This article previously appeared on Crossfader
It’s not uncommon to hear the phrase “I was born in the wrong decade.” Nostalgia can overtake common sense, and people yearn for rose-colored scenes of the past, ignoring the hard truths that come with that fantasy. The current cultural obsession with the ‘80s conveniently glosses over rockier points of the decade like the AIDS crisis and the looming threat of Mutually Assured Destruction. While STRANGER THINGS fans are a dime a dozen, you’d be hard-pressed to find anyone willing to trade out the period-appropriate internet services required to watch that show in exchange for a chance to go back to that era. Harder yet would be finding someone who wishes they were living in 15th century Europe. Chugging beer all day, every day sounds fun until you remember that the water was polluted and the accompanying buzz from your day drinking was the only thing to take the edge off of an unending cycle of plague, famine, and warfare.
>TFW your lord forgets to pay monthly tribute to the neighboring fiefdom
Still, if you’re looking for a shorter stay, the Middle Ages provide a fascinating period to explore, and there has never been a better opportunity to discover what the Old World was like than KINGDOM COME: DELIVERANCE. Developed by Warhorse Studios and published by Deep Silver, KINGDOM COME drops you into the role of Henry, son of a blacksmith in an idyllic small town of Skalitz in Bohemia, now the Czech Republic. The former King, Wenceslaus IV, was deposed by his brother, Sigismund of Hungary, who now looks to tighten his grip on the kingdom. Part of Sigismund’s campaign is to raid Skalitz, whose lord is loyal to Wenceslaus, leading to the death of Henry’s entire family. Seeking vengeance, Henry joins a resistance movement against Sigismund.
KINGDOM COME’s ace in the hole is the focus on realism that permeates all areas of design; not just in the gameplay, but in the worldbuilding as well. The attention to historical accuracy in every bit of minutiae lends a sense of truth that pushes the story forward. The exposition at the start gives you enough context to complete the game, but there’s also tons of supplemental reading about the time period and the people you can read at any point if you’re interested. The characters of the town, their trades, and even their diction add to the atmosphere of the game and the simulation of medieval life.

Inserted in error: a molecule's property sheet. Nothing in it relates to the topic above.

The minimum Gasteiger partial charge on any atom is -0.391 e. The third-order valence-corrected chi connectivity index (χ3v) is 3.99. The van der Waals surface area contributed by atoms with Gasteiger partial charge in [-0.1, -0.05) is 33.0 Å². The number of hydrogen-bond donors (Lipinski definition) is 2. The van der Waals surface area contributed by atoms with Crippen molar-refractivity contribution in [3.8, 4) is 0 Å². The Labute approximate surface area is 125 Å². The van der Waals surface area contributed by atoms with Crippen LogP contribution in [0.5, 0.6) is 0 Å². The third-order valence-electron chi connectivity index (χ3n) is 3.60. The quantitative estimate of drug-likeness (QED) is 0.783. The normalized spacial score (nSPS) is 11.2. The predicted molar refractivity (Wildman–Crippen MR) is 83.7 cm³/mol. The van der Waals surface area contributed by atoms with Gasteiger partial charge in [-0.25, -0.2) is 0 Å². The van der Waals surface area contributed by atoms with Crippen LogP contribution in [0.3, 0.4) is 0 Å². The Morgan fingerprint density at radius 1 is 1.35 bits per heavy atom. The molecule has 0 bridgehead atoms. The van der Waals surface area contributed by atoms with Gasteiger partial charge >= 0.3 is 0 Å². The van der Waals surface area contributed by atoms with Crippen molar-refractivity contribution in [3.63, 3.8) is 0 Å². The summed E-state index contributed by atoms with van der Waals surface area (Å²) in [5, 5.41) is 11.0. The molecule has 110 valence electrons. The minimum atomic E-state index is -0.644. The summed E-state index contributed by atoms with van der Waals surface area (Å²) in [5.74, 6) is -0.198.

Now going medieval has a whole new meaning
Henry is a peasant through and through, starting the game woefully lacking any skills. It’s up to you to fine tune him to suit your style of play. There aren’t any character classes, so everything from alchemy to zweihander-swinging is at your disposal. It pays to maintain proficiency in both civilian and martial skills, as unlike many fantasy RPGs, the biggest challenge in KINGDOM COME is keeping Henry rested, fed, and healthy. You’ll have to exist in this difficult era as people actually living during the Middle Ages would have, without magic spells, basic medicine, or even literacy. If you want Henry to be able to read, you’re going to have to find someone willing to teach him. Jumping off the second floor balcony won’t just remove health points, it will break your legs. The game’s pervading authenticity requires caution at all times, because a single misstep could end up with major ramifications.
The emphasis on realism makes combat especially risky, but also allows for a range of approaches. Along with your fists, you can use nine different classes of weapons, ranging from the classical sword or bow to the mace, polearm, or axe. Each weapon has unique qualities and drawbacks, more often tied to their ergonomics and handling than arbitrary stats. For instance, the longsword is powerful but slow, and more importantly can’t be used while riding on horseback.